I currently have two books on the shelves of your local bookstore with eight more under contract—only 3 of which are written. If I hadn’t proven over and over again to myself that I could reach the end of those as yet unwritten books I would be cowering under my bed. Instead, I sit at the computer every day and know that I will reach THE END of all of those books not just because I have to, but because I have proven to myself that I can.
We all like to talk about voice and sentence structure, pacing and characters, but so often we forget the most important milestone of a writer’s life is finishing that first book and banishing the fear. And when you are fearless, anything is possible.
Excellent point, Joelle! The one thing I've heard most is to write something everyday - no matter what. It can always be revised afterward, but unless you get all of it on paper (or actually, on computer!) to begin with, you will never get to that stage. Thankfully I followed that advice for my first draft.
That being said, I've taken way too long with my own revisions, because of worrying about who will want to publish it and such. Plus I let the negativity of another writer, who was supposed to be a close friend, get in my head when I should have just been concentrating on my own stuff. Thankfully I stopped listening to her when she came out and told me that I'd never reach my writing goals, or any of my fitness and life goals, for that matter...and told me to just give up since I'd never be worth anything.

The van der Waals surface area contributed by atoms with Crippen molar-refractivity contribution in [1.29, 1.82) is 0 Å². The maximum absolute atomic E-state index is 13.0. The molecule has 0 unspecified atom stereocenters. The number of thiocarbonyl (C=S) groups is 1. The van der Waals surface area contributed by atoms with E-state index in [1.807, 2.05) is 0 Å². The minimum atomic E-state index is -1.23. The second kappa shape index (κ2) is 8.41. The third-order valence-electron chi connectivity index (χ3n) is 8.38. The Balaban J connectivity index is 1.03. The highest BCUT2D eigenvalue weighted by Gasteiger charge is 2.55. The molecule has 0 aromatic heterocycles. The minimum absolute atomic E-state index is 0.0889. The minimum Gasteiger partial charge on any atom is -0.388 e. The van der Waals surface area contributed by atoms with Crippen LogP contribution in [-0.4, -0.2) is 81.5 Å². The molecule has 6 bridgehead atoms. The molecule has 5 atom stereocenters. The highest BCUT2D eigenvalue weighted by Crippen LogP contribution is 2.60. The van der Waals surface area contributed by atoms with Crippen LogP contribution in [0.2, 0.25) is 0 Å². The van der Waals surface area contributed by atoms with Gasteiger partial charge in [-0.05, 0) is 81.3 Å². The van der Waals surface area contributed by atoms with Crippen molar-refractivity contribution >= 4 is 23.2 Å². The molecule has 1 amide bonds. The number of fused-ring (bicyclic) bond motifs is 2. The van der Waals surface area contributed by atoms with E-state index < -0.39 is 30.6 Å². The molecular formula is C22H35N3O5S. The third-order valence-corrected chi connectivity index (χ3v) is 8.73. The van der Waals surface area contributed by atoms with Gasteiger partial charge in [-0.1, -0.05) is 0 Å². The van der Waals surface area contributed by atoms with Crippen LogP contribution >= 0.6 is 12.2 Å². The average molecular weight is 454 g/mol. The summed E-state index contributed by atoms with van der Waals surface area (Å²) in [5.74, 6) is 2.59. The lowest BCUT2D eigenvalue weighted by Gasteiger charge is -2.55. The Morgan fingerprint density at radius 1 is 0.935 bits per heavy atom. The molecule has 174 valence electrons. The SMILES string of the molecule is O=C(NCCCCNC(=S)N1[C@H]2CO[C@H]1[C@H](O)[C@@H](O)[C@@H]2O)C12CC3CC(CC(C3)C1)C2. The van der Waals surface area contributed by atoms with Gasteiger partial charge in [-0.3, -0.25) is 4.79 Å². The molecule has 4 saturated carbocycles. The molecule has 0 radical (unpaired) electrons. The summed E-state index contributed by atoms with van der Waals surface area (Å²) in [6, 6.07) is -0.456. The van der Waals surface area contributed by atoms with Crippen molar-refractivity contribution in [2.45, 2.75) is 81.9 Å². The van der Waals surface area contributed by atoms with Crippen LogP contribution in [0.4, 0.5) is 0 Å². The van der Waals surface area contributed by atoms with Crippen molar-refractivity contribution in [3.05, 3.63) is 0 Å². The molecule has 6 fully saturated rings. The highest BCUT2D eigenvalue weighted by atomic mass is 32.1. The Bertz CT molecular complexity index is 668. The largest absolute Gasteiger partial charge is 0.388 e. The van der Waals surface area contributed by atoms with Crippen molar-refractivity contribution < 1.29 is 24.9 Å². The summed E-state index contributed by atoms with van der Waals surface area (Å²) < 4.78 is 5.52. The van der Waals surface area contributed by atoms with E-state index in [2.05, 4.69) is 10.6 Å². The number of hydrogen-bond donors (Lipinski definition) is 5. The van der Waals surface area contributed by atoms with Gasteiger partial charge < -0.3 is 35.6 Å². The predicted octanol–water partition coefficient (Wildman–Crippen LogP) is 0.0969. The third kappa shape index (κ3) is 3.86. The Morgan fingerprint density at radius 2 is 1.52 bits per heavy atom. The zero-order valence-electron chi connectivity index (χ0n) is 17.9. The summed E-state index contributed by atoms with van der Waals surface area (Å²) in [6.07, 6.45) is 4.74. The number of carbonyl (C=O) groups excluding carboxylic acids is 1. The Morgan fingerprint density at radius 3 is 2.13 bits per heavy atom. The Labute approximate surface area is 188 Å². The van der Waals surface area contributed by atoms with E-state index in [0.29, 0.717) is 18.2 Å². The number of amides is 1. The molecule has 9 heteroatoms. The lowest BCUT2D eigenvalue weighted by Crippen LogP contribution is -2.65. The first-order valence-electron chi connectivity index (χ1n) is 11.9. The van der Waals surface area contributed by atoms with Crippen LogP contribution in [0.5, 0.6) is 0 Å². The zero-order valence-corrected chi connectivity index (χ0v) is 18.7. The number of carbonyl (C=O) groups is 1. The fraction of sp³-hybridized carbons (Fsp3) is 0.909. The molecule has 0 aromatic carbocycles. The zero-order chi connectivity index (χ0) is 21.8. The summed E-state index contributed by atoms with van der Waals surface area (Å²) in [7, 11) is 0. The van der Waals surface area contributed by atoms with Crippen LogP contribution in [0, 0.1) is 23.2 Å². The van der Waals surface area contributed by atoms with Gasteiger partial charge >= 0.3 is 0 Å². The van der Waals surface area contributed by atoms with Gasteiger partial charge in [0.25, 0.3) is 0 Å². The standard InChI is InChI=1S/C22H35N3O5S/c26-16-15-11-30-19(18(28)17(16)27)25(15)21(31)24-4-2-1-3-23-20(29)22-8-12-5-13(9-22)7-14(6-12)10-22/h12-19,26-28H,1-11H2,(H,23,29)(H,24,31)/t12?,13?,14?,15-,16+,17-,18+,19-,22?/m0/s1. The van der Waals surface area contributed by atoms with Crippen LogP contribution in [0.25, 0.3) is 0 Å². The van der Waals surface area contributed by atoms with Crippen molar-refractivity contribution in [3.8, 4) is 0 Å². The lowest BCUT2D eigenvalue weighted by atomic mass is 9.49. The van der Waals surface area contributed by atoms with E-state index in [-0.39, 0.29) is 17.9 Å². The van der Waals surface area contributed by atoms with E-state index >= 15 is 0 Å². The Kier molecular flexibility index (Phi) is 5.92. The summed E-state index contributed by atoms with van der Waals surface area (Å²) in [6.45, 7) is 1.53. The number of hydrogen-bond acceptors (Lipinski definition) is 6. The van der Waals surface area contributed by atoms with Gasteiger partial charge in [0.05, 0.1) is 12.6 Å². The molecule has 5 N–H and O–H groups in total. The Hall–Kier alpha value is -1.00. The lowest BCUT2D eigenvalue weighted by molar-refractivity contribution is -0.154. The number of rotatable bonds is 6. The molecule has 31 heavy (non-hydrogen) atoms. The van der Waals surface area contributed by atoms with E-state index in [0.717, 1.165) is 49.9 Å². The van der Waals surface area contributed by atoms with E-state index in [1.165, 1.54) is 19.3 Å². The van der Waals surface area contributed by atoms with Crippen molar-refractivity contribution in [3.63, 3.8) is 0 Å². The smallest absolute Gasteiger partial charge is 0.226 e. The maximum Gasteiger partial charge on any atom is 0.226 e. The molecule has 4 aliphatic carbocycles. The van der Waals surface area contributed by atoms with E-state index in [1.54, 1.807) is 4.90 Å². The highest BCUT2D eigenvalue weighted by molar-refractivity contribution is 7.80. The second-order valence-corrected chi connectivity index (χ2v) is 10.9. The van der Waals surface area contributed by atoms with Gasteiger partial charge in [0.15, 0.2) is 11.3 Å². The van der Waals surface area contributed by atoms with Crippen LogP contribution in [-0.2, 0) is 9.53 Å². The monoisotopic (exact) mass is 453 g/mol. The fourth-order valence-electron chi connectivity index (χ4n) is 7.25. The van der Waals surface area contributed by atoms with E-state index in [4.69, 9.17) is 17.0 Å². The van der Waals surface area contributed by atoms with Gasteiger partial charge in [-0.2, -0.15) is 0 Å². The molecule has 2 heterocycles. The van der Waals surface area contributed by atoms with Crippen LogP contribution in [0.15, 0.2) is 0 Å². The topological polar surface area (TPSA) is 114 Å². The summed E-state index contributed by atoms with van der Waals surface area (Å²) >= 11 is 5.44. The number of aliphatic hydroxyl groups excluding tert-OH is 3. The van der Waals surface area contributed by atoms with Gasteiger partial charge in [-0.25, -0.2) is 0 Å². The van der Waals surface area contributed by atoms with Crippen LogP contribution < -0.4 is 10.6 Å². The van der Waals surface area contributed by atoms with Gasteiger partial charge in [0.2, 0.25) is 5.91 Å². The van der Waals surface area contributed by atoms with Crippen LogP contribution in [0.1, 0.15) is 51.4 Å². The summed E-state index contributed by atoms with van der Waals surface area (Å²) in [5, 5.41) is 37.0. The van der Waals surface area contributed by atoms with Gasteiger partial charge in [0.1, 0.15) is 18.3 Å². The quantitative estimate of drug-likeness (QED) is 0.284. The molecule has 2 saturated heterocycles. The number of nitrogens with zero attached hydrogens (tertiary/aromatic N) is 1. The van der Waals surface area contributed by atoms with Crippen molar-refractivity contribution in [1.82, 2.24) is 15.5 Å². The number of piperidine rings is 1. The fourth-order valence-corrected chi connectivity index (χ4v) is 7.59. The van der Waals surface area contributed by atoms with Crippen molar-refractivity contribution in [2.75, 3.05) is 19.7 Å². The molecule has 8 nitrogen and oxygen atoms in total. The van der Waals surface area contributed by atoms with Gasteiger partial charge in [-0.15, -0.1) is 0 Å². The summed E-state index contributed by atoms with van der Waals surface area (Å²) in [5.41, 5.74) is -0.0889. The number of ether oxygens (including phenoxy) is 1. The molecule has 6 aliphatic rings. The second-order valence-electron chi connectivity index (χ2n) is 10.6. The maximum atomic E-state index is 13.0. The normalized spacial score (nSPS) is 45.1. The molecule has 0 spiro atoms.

Let's just say this person is not my "friend" anymore. And since I haven't had her negativity around me, I've gotten a lot more done. (Who knew?) Our inner voices don't need any "help" from others to stress us out and make us afraid. We usually do a good job of that ourselves until we learn how to keep that inner voice positive and move forward.
Setting daily goals really does help, and my revisions will finally be complete by this time next month - so I can get this novel out there!
I have said for years that extensive research has proven Shakespeare, Dickers, Dostoevsky, Chandler, Russo, Charbonneau, and other successful writers all have one critical common to all their writing:
Ok - perhaps the coolest comment ever goes to Dana. You just included me in a group with Chandler and Shakespeare....um...WOW!
And Marie - yeah - people who tear you down are never a good support system. Finishing the book and trying to get published are hard enough with adding negativity to the mix. Great critique partners are worth their weight in gold, but they understand that they are supporting while they are pointing out issues for you to improve upon.
I have a lot of first chapters sitting around with no second chapter...so this post was especially helpful to me. Thanks.
Great post, Joelle! And so true! Another point to consider is that you will have difficulties in life eventually, no matter who you are, and if you have a habit of finishing your books, you will know that you can meet deadlines and finish what you're writing, no matter what befalls you.